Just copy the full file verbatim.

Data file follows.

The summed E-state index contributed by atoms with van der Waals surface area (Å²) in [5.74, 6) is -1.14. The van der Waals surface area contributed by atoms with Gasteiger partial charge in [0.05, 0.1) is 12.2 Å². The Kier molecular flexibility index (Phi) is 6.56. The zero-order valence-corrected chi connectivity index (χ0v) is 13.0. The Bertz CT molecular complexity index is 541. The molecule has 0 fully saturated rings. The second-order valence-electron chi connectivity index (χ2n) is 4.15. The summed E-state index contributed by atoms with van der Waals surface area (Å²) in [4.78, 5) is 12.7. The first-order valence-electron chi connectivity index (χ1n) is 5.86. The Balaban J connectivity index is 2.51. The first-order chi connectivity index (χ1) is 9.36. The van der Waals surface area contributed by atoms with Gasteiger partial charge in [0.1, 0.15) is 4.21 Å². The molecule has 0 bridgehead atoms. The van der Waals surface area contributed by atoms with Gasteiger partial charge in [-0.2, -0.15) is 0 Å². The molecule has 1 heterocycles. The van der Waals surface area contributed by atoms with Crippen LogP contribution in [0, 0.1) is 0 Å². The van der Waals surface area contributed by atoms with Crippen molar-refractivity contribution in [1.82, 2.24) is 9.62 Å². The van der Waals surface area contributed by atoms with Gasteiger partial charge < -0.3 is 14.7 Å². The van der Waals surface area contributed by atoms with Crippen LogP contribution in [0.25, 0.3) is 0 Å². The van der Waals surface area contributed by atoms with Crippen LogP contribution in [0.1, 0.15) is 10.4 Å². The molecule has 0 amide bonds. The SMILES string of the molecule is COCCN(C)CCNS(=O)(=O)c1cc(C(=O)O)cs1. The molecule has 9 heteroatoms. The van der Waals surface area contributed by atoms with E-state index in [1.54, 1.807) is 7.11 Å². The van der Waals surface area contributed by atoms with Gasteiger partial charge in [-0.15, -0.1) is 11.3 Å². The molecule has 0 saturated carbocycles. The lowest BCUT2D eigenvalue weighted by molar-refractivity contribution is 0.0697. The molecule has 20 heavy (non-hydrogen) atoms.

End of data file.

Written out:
The summed E-state index contributed by atoms with van der Waals surface area (Å²) in [5.74, 6) is -1.14. The van der Waals surface area contributed by atoms with Gasteiger partial charge in [0.05, 0.1) is 12.2 Å². The Kier molecular flexibility index (Phi) is 6.56. The zero-order valence-corrected chi connectivity index (χ0v) is 13.0. The Bertz CT molecular complexity index is 541. The molecule has 0 fully saturated rings. The second-order valence-electron chi connectivity index (χ2n) is 4.15. The summed E-state index contributed by atoms with van der Waals surface area (Å²) in [4.78, 5) is 12.7. The first-order valence-electron chi connectivity index (χ1n) is 5.86. The Balaban J connectivity index is 2.51. The first-order chi connectivity index (χ1) is 9.36. The van der Waals surface area contributed by atoms with Gasteiger partial charge in [0.1, 0.15) is 4.21 Å². The molecule has 0 bridgehead atoms. The van der Waals surface area contributed by atoms with Gasteiger partial charge in [-0.2, -0.15) is 0 Å². The molecule has 1 heterocycles. The van der Waals surface area contributed by atoms with Crippen LogP contribution in [0, 0.1) is 0 Å². The van der Waals surface area contributed by atoms with Crippen molar-refractivity contribution in [1.82, 2.24) is 9.62 Å². The van der Waals surface area contributed by atoms with Gasteiger partial charge < -0.3 is 14.7 Å². The van der Waals surface area contributed by atoms with Crippen LogP contribution in [0.25, 0.3) is 0 Å². The van der Waals surface area contributed by atoms with Crippen LogP contribution in [0.1, 0.15) is 10.4 Å². The molecule has 0 amide bonds. The SMILES string of the molecule is COCCN(C)CCNS(=O)(=O)c1cc(C(=O)O)cs1. The molecule has 9 heteroatoms. The van der Waals surface area contributed by atoms with E-state index in [1.54, 1.807) is 7.11 Å². The van der Waals surface area contributed by atoms with Gasteiger partial charge in [-0.15, -0.1) is 11.3 Å². The molecule has 0 saturated carbocycles. The lowest BCUT2D eigenvalue weighted by molar-refractivity contribution is 0.0697. The molecule has 20 heavy (non-hydrogen) atoms.